When I was in elementary school, my mom shared with me her love of the Ginny and Geneva books (Catherine Woolley, 1968), a sweet children’s book series about dear friends in the 1950s(ish) era.  It was all housewifey and gender stereotypical, with the young friends playing with their cats, starting a babysitting business, sewing, and a bunch of other activities that would make me crazy if presented now as the only life options for girls.  I bring this distant memory back to the surface–and believe me, I had to dig around on the internet to find the books–for one reason.  In one book, Ginny wants to have a bake stand of sorts– I guess I should be impressed that this girl was obsessed with starting a small business– and is trying to decide what her product should be.  The conversation with her mother includes popovers (“they almost always pop”) but she finally settles on brownies.

I’ve never made a popover in my life. I don’t remember my mother, baker extraordinaire, ever making popovers.  They are an odd concept to me, as I am a bread lover, and these little gems just aren’t, well, anything.  But I’ve never forgotten the scene in that book, and I had to see for myself.  This recipe promised to be simple (Good Housekeeping, October 2015) .


Classic Popovers

3 large eggs
1 cup whole milk
1 cup all-purpose flour
3 tablespoons butter, melted, plus more for greasing
1/2 teaspoon salt


Preheat oven to 375°F.  Generously grease cups of popover pan or eight 6- to 8-ounce ramekins.

 In a blender, puree eggs, milk, flour, butter and salt until smooth.
 Divide evenly among cups. Bake for 40 minutes.
 With a small paring knife, cut a small slit in the top of each popover. Bake 10 minutes more. Remove from oven; immediately transfer from cups to wire rack. Serve warm. Cooled popovers can be kept at room temperature up to 3 hours or frozen up to 1 month.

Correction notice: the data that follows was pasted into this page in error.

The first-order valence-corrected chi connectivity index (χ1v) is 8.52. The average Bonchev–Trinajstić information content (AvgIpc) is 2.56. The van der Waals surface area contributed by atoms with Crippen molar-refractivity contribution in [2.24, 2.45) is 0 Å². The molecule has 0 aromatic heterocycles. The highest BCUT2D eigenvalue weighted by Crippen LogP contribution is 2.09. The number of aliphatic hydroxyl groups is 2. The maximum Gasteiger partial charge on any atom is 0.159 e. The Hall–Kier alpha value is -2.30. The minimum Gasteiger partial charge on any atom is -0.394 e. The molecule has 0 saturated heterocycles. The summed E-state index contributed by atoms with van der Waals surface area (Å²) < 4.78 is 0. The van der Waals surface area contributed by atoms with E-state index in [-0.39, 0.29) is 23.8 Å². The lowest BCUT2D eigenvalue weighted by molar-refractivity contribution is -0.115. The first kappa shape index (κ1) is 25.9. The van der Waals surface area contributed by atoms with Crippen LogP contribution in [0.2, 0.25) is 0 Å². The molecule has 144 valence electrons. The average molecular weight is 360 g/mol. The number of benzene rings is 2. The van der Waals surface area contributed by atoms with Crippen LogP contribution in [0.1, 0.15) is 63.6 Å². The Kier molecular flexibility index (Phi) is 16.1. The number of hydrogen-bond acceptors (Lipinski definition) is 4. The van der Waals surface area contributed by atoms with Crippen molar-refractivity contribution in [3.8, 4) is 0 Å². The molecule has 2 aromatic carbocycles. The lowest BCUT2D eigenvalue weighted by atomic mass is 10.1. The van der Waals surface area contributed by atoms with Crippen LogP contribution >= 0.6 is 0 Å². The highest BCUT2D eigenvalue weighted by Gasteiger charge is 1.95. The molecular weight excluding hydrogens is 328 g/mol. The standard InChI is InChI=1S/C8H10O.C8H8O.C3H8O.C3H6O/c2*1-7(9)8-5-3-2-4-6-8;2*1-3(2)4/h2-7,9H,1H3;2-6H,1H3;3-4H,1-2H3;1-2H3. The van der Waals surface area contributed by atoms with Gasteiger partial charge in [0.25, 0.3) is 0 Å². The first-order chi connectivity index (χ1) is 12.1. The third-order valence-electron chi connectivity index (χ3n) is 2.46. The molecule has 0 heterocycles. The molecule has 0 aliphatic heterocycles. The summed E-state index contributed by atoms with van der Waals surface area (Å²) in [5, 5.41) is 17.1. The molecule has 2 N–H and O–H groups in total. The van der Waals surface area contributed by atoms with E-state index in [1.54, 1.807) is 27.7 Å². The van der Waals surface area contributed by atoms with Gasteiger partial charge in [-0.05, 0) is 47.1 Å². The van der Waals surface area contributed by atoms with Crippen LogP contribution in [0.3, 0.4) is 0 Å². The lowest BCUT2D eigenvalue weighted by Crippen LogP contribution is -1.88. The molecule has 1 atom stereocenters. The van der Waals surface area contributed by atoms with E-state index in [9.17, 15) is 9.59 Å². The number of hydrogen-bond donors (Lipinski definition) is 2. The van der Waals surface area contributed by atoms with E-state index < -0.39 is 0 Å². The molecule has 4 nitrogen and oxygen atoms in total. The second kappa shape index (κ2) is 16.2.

Reheat at 350°F until crisp.


Sweet Cocoa: 

Reduce flour to 3/4 c. Blend 1/4 unsweetened cocoa and 3 T sugar into batter.

Bacon Cheese

Reduce salt to 1/4 t. Blend 4 strips cooked chopped bacon, 1/2 c cheddar, and 1/4 c parmesan cheese into batter.

Savory Spiced

Blend 1 1/2 t cumin, 1 t smoked paprika, and 1/4 t black pepper into batter.

The variations are not listed on the GH website, but they were in the printed recipe.  I chose the Savory Spiced variation for this attempt.  I loved the idea of whipping these babies up in the blender.  I used both sizes of the ramekins– the smaller I keep around for creme brulee, and the larger I keep on hand for lava cakes.  I sprayed the cups with lots of non-stick spray.  As I poured the batter into the cups, I realized I completely forgot the salt!  Rookie mistake. UGH!


The salt obviously affected the flavor, but I don’t know if it affected the rising and popping of the rolls.  They definitely rose over the sides of the cups, and released nicely.  They were light and airy, but I think they could have baked longer– they seemed a tad wet in the center.  It was just so weird to bite into a hollow biscuit.  I didn’t get a lot of the spice flavors, maybe the cumin a little bit.  I would say they were bland at best; even sprinkling salt over them post-baking only livened them up a little.  I will try again, but I think I will add cheese and go heavy on herbs or spices.  I’d also like to try smaller sized popovers, so I may use muffin cups and fill them only halfway.  Verdict: not a complete fail, but not necessarily a recipe that’s going to get a lot of replay here.  Also, take the 3 hour room temperature rule to heart.  I left my leftovers out (in a plastic airtight container) in the dining room and they were moldy 2 days later.


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